At the end of a long day of hiking and other activities in Thailand I would walk home alone. Sometimes it would be prairie wolf late and the other volunteers and the people of the village would be asleep. The air would be like thick glass and the cicadas would be in low throttle, probably fatigued from all the head crashing of the daytime. Sometimes I would walk by Lulu the baby elephant and she would be still. Elephants sleep only four hours a day and I would freeze when I walked by her because I knew this was one of the moments—that she was sleeping only a few feet away even though I couldn’t see her because the night crept out of a dark closet and around us both.
I’ve walked alone many times in life. I had a paper route when I was a boy and I would get up at five in the morning when the dark was still splayed out all over the neighborhood. I’d walk past the graveyard, the crosses spreading their arms in the shadows, past the corner store with the loud hum of the neon sign. I walked that paper route in the winters with the snow robing the trees and I could hear the snowfall. I could hear it sighing in the air and sometimes I would pause, maybe on someone’s porch. I’d sit there in the dark and watch and listen to the little hoof falls of the million snowflakes landing.
In college I wandered the USC campus, on my way home in the middle of the night in an L.A. ghetto, and I was lucky I guess because even the muggers, rapists, and killers would be asleep. I would be buzzed on a few beers so the edges of me would be soft but I still had a back pocket-type of awareness, and there would be a strange city-quiet accompanying me. The sirens, cars, crazy gibbering homeless people all muffled, all the crazy filtered through a wind sock. The city had a rat-eye clarity at three in the morning.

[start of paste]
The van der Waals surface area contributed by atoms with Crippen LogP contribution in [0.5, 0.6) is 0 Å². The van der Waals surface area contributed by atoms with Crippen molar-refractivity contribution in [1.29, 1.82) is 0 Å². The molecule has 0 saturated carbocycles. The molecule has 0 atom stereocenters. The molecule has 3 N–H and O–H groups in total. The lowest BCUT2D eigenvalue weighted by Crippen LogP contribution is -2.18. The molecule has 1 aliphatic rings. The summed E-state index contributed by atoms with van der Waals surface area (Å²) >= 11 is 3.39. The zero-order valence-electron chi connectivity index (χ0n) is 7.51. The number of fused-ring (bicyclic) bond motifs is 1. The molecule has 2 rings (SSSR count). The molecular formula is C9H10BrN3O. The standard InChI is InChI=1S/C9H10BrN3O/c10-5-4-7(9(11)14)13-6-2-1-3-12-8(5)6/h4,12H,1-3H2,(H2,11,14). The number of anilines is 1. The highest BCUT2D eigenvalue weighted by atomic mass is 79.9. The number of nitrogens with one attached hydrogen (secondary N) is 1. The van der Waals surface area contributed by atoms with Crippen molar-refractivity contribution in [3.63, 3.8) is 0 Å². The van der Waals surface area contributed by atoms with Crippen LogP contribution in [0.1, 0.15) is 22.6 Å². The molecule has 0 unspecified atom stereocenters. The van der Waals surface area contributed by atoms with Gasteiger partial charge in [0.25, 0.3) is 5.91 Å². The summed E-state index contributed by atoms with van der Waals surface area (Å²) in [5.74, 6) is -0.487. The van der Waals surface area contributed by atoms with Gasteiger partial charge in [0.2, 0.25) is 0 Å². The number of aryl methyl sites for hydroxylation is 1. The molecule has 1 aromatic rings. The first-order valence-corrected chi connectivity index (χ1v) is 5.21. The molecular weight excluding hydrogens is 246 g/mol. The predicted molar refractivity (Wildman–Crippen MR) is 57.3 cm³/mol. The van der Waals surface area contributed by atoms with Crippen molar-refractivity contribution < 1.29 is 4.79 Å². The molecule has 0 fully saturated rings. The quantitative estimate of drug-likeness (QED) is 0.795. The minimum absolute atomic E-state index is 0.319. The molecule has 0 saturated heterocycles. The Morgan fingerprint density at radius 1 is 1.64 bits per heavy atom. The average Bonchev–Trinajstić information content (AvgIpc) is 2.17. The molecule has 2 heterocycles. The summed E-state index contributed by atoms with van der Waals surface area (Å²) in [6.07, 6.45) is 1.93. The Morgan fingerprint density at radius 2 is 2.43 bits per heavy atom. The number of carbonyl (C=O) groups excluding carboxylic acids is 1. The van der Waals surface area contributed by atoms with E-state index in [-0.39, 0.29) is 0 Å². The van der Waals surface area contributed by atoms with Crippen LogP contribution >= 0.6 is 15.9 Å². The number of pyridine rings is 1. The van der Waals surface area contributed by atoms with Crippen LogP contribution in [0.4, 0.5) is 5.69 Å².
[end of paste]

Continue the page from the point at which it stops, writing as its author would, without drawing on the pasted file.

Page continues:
Later, walking in the Thailand jungle, fatigue drooping down the corners of me, a day full of elephants and a night with stars fender bendering in the sky, and in all these times and in all these places there was a danger in that silence. Anything could happen, a snake could swerve into me, a maniac could pogo stick out of my bad dreams and drive a blade into my spine, and the quiet was just like that—coiled violence and heavy breaths, a pirate waiting for you below decks.
In all these moments, of course, I was not alone. In these moments I was walking with divinity. I was holding the ace of spades in my hand.
This guy was my companion for many of my walks:
He was a stray from the village. He would dart ahead of me and cut me off at the ankles so I had to stop to pet him.
His coat was such that I didn’t know where the dirt ended and the black spots started. By the end of the trip he would look for me and I for him, even in the daytime. He would walk with me past the elephants, but stop laughing-dead before we reached stray dog territory.
He looks like the ace of spades, don’t you think?